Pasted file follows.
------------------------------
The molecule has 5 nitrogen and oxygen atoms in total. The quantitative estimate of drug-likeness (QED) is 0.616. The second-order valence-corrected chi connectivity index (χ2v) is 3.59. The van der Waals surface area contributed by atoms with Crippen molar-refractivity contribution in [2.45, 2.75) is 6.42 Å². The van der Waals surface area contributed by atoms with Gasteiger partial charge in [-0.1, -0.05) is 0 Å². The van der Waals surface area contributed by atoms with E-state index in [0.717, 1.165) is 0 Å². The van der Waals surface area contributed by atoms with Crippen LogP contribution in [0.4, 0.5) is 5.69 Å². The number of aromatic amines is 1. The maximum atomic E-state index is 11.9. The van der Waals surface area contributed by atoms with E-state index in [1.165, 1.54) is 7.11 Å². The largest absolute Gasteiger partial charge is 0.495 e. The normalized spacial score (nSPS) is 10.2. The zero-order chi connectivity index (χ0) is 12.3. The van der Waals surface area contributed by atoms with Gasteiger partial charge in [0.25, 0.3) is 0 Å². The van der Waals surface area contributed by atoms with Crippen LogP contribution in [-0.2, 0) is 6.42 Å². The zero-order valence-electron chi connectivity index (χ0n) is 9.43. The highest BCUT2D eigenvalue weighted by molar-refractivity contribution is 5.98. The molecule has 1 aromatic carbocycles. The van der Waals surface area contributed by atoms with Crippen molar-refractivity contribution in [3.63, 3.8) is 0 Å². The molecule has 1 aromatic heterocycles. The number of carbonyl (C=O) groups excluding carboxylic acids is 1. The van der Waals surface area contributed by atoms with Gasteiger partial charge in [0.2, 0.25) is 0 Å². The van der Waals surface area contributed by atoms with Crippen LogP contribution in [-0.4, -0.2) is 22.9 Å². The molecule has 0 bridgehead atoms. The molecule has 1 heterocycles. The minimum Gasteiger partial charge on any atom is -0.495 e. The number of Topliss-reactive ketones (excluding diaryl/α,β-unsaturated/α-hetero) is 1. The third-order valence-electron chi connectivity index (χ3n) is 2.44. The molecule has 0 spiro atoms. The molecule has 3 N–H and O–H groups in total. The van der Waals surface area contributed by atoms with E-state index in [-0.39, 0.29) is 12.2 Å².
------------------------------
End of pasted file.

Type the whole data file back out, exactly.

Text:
The molecule has 5 nitrogen and oxygen atoms in total. The quantitative estimate of drug-likeness (QED) is 0.616. The second-order valence-corrected chi connectivity index (χ2v) is 3.59. The van der Waals surface area contributed by atoms with Crippen molar-refractivity contribution in [2.45, 2.75) is 6.42 Å². The van der Waals surface area contributed by atoms with Gasteiger partial charge in [-0.1, -0.05) is 0 Å². The van der Waals surface area contributed by atoms with E-state index in [0.717, 1.165) is 0 Å². The van der Waals surface area contributed by atoms with Crippen LogP contribution in [0.4, 0.5) is 5.69 Å². The number of aromatic amines is 1. The maximum atomic E-state index is 11.9. The van der Waals surface area contributed by atoms with E-state index in [1.165, 1.54) is 7.11 Å². The largest absolute Gasteiger partial charge is 0.495 e. The normalized spacial score (nSPS) is 10.2. The zero-order chi connectivity index (χ0) is 12.3. The van der Waals surface area contributed by atoms with Gasteiger partial charge in [0.25, 0.3) is 0 Å². The van der Waals surface area contributed by atoms with Crippen LogP contribution in [-0.2, 0) is 6.42 Å². The zero-order valence-electron chi connectivity index (χ0n) is 9.43. The highest BCUT2D eigenvalue weighted by molar-refractivity contribution is 5.98. The molecule has 1 aromatic carbocycles. The van der Waals surface area contributed by atoms with Crippen molar-refractivity contribution in [3.63, 3.8) is 0 Å². The molecule has 1 aromatic heterocycles. The number of carbonyl (C=O) groups excluding carboxylic acids is 1. The van der Waals surface area contributed by atoms with Gasteiger partial charge in [0.2, 0.25) is 0 Å². The van der Waals surface area contributed by atoms with Crippen LogP contribution in [-0.4, -0.2) is 22.9 Å². The molecule has 0 bridgehead atoms. The molecule has 1 heterocycles. The minimum Gasteiger partial charge on any atom is -0.495 e. The number of Topliss-reactive ketones (excluding diaryl/α,β-unsaturated/α-hetero) is 1. The third-order valence-electron chi connectivity index (χ3n) is 2.44. The molecule has 0 spiro atoms. The molecule has 3 N–H and O–H groups in total. The van der Waals surface area contributed by atoms with E-state index in [-0.39, 0.29) is 12.2 Å².